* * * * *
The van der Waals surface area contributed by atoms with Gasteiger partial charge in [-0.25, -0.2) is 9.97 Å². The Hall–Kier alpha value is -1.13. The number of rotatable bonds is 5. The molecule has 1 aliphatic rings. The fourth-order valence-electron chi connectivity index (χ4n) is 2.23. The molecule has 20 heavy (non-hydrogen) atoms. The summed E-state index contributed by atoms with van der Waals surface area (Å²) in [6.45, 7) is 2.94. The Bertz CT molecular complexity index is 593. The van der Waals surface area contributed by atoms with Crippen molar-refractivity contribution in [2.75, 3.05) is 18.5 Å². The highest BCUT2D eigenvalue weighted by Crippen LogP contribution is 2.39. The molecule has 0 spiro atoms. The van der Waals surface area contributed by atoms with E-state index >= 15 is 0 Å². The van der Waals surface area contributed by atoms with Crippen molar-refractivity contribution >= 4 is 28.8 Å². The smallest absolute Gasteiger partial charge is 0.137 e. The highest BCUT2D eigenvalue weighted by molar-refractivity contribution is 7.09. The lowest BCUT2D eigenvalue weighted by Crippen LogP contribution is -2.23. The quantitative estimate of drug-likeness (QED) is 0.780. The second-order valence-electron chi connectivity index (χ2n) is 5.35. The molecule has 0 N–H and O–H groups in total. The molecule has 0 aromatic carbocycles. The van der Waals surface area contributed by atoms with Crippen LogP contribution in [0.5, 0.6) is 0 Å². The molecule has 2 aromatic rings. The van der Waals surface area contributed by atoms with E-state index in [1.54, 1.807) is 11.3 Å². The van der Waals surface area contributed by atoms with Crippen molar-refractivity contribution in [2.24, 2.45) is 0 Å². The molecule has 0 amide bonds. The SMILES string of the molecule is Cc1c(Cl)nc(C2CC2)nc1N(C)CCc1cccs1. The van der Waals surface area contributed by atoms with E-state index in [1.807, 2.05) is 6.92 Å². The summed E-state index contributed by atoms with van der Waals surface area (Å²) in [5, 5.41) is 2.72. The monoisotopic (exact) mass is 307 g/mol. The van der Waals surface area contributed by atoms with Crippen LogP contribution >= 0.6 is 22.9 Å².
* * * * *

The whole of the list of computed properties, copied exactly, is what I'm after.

The van der Waals surface area contributed by atoms with Gasteiger partial charge in [-0.25, -0.2) is 9.97 Å². The Hall–Kier alpha value is -1.13. The number of rotatable bonds is 5. The molecule has 1 aliphatic rings. The fourth-order valence-electron chi connectivity index (χ4n) is 2.23. The molecule has 20 heavy (non-hydrogen) atoms. The summed E-state index contributed by atoms with van der Waals surface area (Å²) in [6.45, 7) is 2.94. The Bertz CT molecular complexity index is 593. The van der Waals surface area contributed by atoms with Crippen molar-refractivity contribution in [2.75, 3.05) is 18.5 Å². The highest BCUT2D eigenvalue weighted by Crippen LogP contribution is 2.39. The molecule has 0 spiro atoms. The van der Waals surface area contributed by atoms with E-state index >= 15 is 0 Å². The van der Waals surface area contributed by atoms with Crippen molar-refractivity contribution >= 4 is 28.8 Å². The smallest absolute Gasteiger partial charge is 0.137 e. The highest BCUT2D eigenvalue weighted by molar-refractivity contribution is 7.09. The lowest BCUT2D eigenvalue weighted by Crippen LogP contribution is -2.23. The quantitative estimate of drug-likeness (QED) is 0.780. The second-order valence-electron chi connectivity index (χ2n) is 5.35. The molecule has 0 N–H and O–H groups in total. The molecule has 0 aromatic carbocycles. The van der Waals surface area contributed by atoms with Crippen LogP contribution in [0.5, 0.6) is 0 Å². The molecule has 2 aromatic rings. The van der Waals surface area contributed by atoms with E-state index in [1.54, 1.807) is 11.3 Å². The van der Waals surface area contributed by atoms with Crippen molar-refractivity contribution in [2.24, 2.45) is 0 Å². The molecule has 0 amide bonds. The SMILES string of the molecule is Cc1c(Cl)nc(C2CC2)nc1N(C)CCc1cccs1. The van der Waals surface area contributed by atoms with E-state index in [1.807, 2.05) is 6.92 Å². The summed E-state index contributed by atoms with van der Waals surface area (Å²) in [5, 5.41) is 2.72. The monoisotopic (exact) mass is 307 g/mol. The van der Waals surface area contributed by atoms with Crippen LogP contribution >= 0.6 is 22.9 Å².